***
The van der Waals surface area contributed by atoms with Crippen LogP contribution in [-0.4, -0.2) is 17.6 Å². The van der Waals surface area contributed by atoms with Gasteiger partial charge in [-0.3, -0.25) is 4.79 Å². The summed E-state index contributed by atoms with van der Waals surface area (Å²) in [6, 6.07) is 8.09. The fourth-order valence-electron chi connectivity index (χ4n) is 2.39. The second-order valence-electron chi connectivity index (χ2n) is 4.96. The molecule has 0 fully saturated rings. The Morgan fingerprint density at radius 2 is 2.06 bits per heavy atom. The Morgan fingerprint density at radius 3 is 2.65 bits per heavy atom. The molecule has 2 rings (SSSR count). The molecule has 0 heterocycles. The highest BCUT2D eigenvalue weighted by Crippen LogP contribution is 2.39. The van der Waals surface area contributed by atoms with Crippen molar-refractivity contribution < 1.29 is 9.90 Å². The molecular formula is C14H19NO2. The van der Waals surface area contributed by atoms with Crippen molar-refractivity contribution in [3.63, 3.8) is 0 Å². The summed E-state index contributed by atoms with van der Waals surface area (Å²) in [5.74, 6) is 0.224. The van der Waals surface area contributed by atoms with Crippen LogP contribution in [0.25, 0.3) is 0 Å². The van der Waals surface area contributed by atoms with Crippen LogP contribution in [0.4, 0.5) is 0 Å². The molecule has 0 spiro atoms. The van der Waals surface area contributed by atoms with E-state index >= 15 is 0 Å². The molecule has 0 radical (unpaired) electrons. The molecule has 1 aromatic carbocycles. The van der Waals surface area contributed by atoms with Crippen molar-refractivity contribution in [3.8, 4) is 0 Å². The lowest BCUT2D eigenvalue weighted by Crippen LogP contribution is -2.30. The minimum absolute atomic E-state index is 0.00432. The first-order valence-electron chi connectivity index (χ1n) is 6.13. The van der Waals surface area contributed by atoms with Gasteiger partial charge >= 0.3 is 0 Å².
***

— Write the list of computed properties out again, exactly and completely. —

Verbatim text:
The van der Waals surface area contributed by atoms with Crippen LogP contribution in [-0.4, -0.2) is 17.6 Å². The van der Waals surface area contributed by atoms with Gasteiger partial charge in [-0.3, -0.25) is 4.79 Å². The summed E-state index contributed by atoms with van der Waals surface area (Å²) in [6, 6.07) is 8.09. The fourth-order valence-electron chi connectivity index (χ4n) is 2.39. The second-order valence-electron chi connectivity index (χ2n) is 4.96. The molecule has 0 fully saturated rings. The Morgan fingerprint density at radius 2 is 2.06 bits per heavy atom. The Morgan fingerprint density at radius 3 is 2.65 bits per heavy atom. The molecule has 2 rings (SSSR count). The molecule has 0 heterocycles. The highest BCUT2D eigenvalue weighted by Crippen LogP contribution is 2.39. The van der Waals surface area contributed by atoms with Crippen molar-refractivity contribution < 1.29 is 9.90 Å². The molecular formula is C14H19NO2. The van der Waals surface area contributed by atoms with Crippen molar-refractivity contribution in [3.63, 3.8) is 0 Å². The summed E-state index contributed by atoms with van der Waals surface area (Å²) in [5.74, 6) is 0.224. The van der Waals surface area contributed by atoms with Crippen LogP contribution in [0.25, 0.3) is 0 Å². The van der Waals surface area contributed by atoms with Crippen LogP contribution in [0.4, 0.5) is 0 Å². The molecule has 0 spiro atoms. The van der Waals surface area contributed by atoms with E-state index >= 15 is 0 Å². The molecule has 0 radical (unpaired) electrons. The molecule has 1 aromatic carbocycles. The van der Waals surface area contributed by atoms with Crippen molar-refractivity contribution in [3.8, 4) is 0 Å². The lowest BCUT2D eigenvalue weighted by Crippen LogP contribution is -2.30. The minimum absolute atomic E-state index is 0.00432. The first-order valence-electron chi connectivity index (χ1n) is 6.13. The van der Waals surface area contributed by atoms with Gasteiger partial charge >= 0.3 is 0 Å².